Article from Catholic Bishops' Conference of England and Wales

Humanity’s abuse of nature requires a true conversion and invites us to change our lifestyles.

Pope Francis made this appeal in his Message for the World Day of Prayer for the Care of Creation, to be held on September 1, 2024, which was published Thursday 27 June.

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‘Hope and Act with Creation’

The Day’s theme this year is “Hope and Act with Creation,” drawn from Saint Paul’s Letter to the Romans (8:19-25), in which the Apostle explains what it means for us to live according to the Spirit, and focuses on the sure hope of salvation that is born of faith, namely, the newness of life in Christ.

The message signed by Pope Francis on June 27 is broken up into nine sections, which all highlight our responsibility to take care of our Common Home. It stresses that, as Christians called to live in faith and charity, caring for the environment is “a task to be undertaken freely, in obedience to Jesus’ commandment of love.”

Enslaved through no fault of its own

“Creation itself, like humanity, was enslaved, albeit through no fault of its own,” the Pope laments, observing that it “finds itself unable to fulfil the lasting meaning and purpose for which it was designed.”

The environment, the Pope decries, “is subject to dissolution and death, aggravated by the human abuse of nature.” Yet, at the same time, he reassures, “the salvation of humanity in Christ is a sure hope also for creation, for, ‘the creation itself will be set free from its bondage to decay and obtain the glorious liberty of the children of God.’”

“The salvation of humanity in Christ is a sure hope also for creation, for, ‘the creation itself will be set free from its bondage to decay and obtain the glorious liberty of the children of God.”

Must be vigilant and willing to change

“In our hopeful and persevering expectation of the glorious return of Jesus,” Pope Francis notes, “the Holy Spirit keeps us, the community of believers, vigilant.”

The Spirit, he reassures, “continually guides us and calls us to conversion, to a change in lifestyle in order to resist the degradation of our environment and to engagement in that social critique, which is above all a witness to the real possibility of change.”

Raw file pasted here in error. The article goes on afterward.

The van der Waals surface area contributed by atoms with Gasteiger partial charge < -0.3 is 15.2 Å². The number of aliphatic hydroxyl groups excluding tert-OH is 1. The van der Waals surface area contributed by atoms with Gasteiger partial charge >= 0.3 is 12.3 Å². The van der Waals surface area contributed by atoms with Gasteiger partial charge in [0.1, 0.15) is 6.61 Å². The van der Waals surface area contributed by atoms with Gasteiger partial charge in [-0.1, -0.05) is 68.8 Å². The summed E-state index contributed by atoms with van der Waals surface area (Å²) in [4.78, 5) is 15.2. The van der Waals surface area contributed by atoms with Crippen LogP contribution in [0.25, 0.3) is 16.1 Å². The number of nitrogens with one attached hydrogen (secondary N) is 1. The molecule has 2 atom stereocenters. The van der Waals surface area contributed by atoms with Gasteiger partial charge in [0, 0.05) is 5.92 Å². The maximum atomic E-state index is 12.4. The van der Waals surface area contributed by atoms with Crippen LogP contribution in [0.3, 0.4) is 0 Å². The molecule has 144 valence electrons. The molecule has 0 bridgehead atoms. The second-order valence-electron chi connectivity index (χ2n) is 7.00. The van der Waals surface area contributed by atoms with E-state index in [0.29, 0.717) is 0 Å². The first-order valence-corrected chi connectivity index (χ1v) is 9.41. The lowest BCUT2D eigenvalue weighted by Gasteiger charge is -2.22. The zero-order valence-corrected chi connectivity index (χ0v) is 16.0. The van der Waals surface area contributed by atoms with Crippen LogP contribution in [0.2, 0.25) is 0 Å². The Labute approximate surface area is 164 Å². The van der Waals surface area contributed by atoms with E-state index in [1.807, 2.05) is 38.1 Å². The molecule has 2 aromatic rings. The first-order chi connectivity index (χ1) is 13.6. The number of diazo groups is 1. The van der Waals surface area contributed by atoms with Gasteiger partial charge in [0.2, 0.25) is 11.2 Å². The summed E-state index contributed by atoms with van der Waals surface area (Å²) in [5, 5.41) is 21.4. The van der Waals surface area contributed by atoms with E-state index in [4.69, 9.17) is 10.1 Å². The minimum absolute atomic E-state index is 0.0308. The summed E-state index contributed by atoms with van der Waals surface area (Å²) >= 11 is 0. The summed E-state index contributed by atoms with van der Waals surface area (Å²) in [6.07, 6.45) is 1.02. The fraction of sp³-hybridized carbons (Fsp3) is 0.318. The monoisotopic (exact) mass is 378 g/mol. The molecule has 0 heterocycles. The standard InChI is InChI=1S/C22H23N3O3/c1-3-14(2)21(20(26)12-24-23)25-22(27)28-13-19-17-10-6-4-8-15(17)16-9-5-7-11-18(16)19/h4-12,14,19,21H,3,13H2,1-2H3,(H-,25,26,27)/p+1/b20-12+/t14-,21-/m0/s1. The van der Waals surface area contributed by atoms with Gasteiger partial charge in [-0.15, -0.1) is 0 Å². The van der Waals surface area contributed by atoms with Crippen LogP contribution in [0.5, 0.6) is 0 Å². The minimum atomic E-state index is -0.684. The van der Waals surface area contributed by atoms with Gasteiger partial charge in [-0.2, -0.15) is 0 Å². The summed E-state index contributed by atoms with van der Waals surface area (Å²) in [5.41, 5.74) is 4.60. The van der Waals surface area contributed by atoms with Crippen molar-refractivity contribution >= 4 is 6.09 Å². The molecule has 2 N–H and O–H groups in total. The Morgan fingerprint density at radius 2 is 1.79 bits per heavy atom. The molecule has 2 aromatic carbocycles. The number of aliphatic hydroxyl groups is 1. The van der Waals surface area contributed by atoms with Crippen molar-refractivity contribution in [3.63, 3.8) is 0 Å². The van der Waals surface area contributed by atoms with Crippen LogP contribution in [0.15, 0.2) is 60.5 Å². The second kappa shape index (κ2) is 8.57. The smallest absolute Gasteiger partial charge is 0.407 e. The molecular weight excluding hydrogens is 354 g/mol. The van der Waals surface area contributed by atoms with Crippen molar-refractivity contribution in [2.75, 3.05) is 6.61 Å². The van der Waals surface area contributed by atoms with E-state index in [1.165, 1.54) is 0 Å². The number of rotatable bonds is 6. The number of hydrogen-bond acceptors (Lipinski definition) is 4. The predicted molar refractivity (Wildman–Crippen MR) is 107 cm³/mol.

“The Holy Spirit continually guides us and calls us to conversion, to a change in lifestyle in order to resist the degradation of our environment”

Urgent to set ethical limits on AI

The Holy Father goes on to explain that hoping and acting with creation means joining forces and walking together with all men and women of good will. In this way, we can help to rethink, “among other things, the question of human power, its meaning and its limits.”

In this context, the Pope says, “there is an urgent need to set ethical limits on the development of artificial intelligence, since its capacity for calculation and simulation could be used for domination over humanity and nature, instead of being harnessed for the service of peace and integral development,” as he quoted his 2024 Message for the World Day of Peace.

“[ There is an urgent need to set ethical limits on the development of artificial intelligence, since its capacity for calculation and simulation could be used for domination over humanity and nature, instead of being harnessed for the service of peace and integral development.]”

Devastating effects of war

The Pope decries how much evil there is in the world.

“Why so much injustice, so many fratricidal wars that kill children, destroy cities, pollute the environment and leave mother earth violated and devastated?” the Pope questions, as he suggested that “the entire universe and every creature therein groans and yearns impatiently for its present condition to be overcome and its original state to be restored.”

“Why so much injustice, so many fratricidal wars that kill children, destroy cities, pollute the environment and leave mother earth violated and devastated?”

No to possessing, manipulating and dominating nature

“To claim the right to possess and dominate nature, manipulating it at will,” he underscores, “represents a form of idolatry, a Promethean version of man who, intoxicated by his technocratic power, arrogantly places the earth in a “dis-graced” condition, deprived of God’s grace.”

Creation, the Pope recalls, is “not static or closed in on itself,” but is “continuously drawn towards its future.”

Protecting creation, the Holy Father explains, “is not only an ethical issue, but one that is eminently theological, for it is the point where the mystery of man and the mystery of God intersect.”

We are free, he notes, “precisely because we were created in the image of God who is Jesus Christ, and, as a result, are “representatives” of creation in Christ Himself.”

“We are “representatives” of creation in Christ Himself.”

Future in eternity is at stake

The Pope says that creation awaits “the revelation of the children of God” as it suffers “as in the pangs of childbirth.”

“At stake, Pope Francis warns, is not only our earthly life in history, but also, and above all, our future in eternity.”

“At stake is not only our earthly life in history, but also, and above all, our future in eternity.”

Children of God can offer meaningful impact

The Pope encourages the faithful to remember their identity as “children of the Father,” suggesting that we are empowered to effectuate concrete change amid living holy lives.

In this way, the message concludes, “our lives can become a song of love for God, for humanity, with and for creation, and find their fullness in holiness.”

“Our lives can become a song of love for God, for humanity, with and for creation, and find their fullness in holiness.”

Source: Vaticannews.va